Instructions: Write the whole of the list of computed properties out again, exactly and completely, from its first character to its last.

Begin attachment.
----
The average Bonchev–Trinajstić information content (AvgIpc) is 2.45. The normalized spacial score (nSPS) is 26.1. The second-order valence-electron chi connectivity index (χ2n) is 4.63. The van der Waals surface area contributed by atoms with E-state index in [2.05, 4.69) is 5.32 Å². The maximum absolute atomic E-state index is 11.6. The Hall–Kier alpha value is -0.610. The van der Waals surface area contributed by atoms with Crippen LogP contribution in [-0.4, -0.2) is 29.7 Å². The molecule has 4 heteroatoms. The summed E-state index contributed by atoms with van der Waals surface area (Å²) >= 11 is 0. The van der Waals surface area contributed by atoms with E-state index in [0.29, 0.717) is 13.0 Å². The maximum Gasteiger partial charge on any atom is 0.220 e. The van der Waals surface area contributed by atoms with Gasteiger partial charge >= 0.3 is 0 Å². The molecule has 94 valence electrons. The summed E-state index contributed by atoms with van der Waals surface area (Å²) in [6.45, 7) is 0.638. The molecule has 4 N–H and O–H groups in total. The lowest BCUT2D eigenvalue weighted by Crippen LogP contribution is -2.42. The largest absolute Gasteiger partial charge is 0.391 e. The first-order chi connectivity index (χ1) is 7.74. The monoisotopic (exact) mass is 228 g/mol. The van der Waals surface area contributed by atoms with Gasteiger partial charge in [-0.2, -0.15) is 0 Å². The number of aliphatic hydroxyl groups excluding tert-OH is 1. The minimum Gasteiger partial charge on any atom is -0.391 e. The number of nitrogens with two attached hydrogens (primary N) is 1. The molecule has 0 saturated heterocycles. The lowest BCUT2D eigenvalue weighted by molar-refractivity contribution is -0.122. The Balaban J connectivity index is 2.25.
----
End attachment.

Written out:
The average Bonchev–Trinajstić information content (AvgIpc) is 2.45. The normalized spacial score (nSPS) is 26.1. The second-order valence-electron chi connectivity index (χ2n) is 4.63. The van der Waals surface area contributed by atoms with E-state index in [2.05, 4.69) is 5.32 Å². The maximum absolute atomic E-state index is 11.6. The Hall–Kier alpha value is -0.610. The van der Waals surface area contributed by atoms with Crippen LogP contribution in [-0.4, -0.2) is 29.7 Å². The molecule has 4 heteroatoms. The summed E-state index contributed by atoms with van der Waals surface area (Å²) >= 11 is 0. The van der Waals surface area contributed by atoms with E-state index in [0.29, 0.717) is 13.0 Å². The maximum Gasteiger partial charge on any atom is 0.220 e. The van der Waals surface area contributed by atoms with Gasteiger partial charge >= 0.3 is 0 Å². The molecule has 94 valence electrons. The summed E-state index contributed by atoms with van der Waals surface area (Å²) in [6.45, 7) is 0.638. The molecule has 4 N–H and O–H groups in total. The lowest BCUT2D eigenvalue weighted by Crippen LogP contribution is -2.42. The largest absolute Gasteiger partial charge is 0.391 e. The first-order chi connectivity index (χ1) is 7.74. The monoisotopic (exact) mass is 228 g/mol. The van der Waals surface area contributed by atoms with Gasteiger partial charge in [-0.2, -0.15) is 0 Å². The number of aliphatic hydroxyl groups excluding tert-OH is 1. The minimum Gasteiger partial charge on any atom is -0.391 e. The number of nitrogens with two attached hydrogens (primary N) is 1. The molecule has 0 saturated heterocycles. The lowest BCUT2D eigenvalue weighted by molar-refractivity contribution is -0.122. The Balaban J connectivity index is 2.25.